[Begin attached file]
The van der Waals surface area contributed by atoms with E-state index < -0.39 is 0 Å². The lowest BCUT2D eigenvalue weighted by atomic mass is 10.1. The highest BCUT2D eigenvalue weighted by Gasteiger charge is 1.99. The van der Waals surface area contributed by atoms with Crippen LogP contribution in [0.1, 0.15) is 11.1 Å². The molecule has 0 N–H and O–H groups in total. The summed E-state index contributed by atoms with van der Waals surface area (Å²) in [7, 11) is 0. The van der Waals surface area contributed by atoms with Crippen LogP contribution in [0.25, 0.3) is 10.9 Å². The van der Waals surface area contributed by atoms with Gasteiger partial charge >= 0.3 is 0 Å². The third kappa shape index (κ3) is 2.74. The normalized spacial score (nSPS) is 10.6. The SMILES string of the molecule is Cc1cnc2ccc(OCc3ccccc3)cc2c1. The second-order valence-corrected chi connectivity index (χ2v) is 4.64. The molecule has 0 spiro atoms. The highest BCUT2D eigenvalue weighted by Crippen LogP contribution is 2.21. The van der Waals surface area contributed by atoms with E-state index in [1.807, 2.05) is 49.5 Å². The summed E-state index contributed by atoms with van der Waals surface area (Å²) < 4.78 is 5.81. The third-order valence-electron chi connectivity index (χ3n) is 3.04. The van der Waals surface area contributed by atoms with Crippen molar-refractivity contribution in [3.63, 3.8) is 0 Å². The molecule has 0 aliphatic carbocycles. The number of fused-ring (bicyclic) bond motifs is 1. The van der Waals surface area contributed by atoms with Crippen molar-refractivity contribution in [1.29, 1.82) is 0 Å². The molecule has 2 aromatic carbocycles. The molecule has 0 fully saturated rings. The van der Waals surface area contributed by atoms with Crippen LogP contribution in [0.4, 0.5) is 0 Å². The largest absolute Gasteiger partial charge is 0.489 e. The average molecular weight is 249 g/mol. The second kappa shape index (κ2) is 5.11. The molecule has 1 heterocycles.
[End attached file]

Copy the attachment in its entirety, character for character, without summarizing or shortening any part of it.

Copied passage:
The van der Waals surface area contributed by atoms with E-state index < -0.39 is 0 Å². The lowest BCUT2D eigenvalue weighted by atomic mass is 10.1. The highest BCUT2D eigenvalue weighted by Gasteiger charge is 1.99. The van der Waals surface area contributed by atoms with Crippen LogP contribution in [0.1, 0.15) is 11.1 Å². The molecule has 0 N–H and O–H groups in total. The summed E-state index contributed by atoms with van der Waals surface area (Å²) in [7, 11) is 0. The van der Waals surface area contributed by atoms with Crippen LogP contribution in [0.25, 0.3) is 10.9 Å². The van der Waals surface area contributed by atoms with Gasteiger partial charge >= 0.3 is 0 Å². The third kappa shape index (κ3) is 2.74. The normalized spacial score (nSPS) is 10.6. The SMILES string of the molecule is Cc1cnc2ccc(OCc3ccccc3)cc2c1. The second-order valence-corrected chi connectivity index (χ2v) is 4.64. The molecule has 0 spiro atoms. The highest BCUT2D eigenvalue weighted by Crippen LogP contribution is 2.21. The van der Waals surface area contributed by atoms with E-state index in [1.807, 2.05) is 49.5 Å². The summed E-state index contributed by atoms with van der Waals surface area (Å²) < 4.78 is 5.81. The third-order valence-electron chi connectivity index (χ3n) is 3.04. The van der Waals surface area contributed by atoms with Crippen molar-refractivity contribution in [3.63, 3.8) is 0 Å². The molecule has 0 aliphatic carbocycles. The number of fused-ring (bicyclic) bond motifs is 1. The van der Waals surface area contributed by atoms with Crippen molar-refractivity contribution in [1.29, 1.82) is 0 Å². The molecule has 2 aromatic carbocycles. The molecule has 0 fully saturated rings. The van der Waals surface area contributed by atoms with Crippen LogP contribution in [0.4, 0.5) is 0 Å². The largest absolute Gasteiger partial charge is 0.489 e. The average molecular weight is 249 g/mol. The second kappa shape index (κ2) is 5.11. The molecule has 1 heterocycles.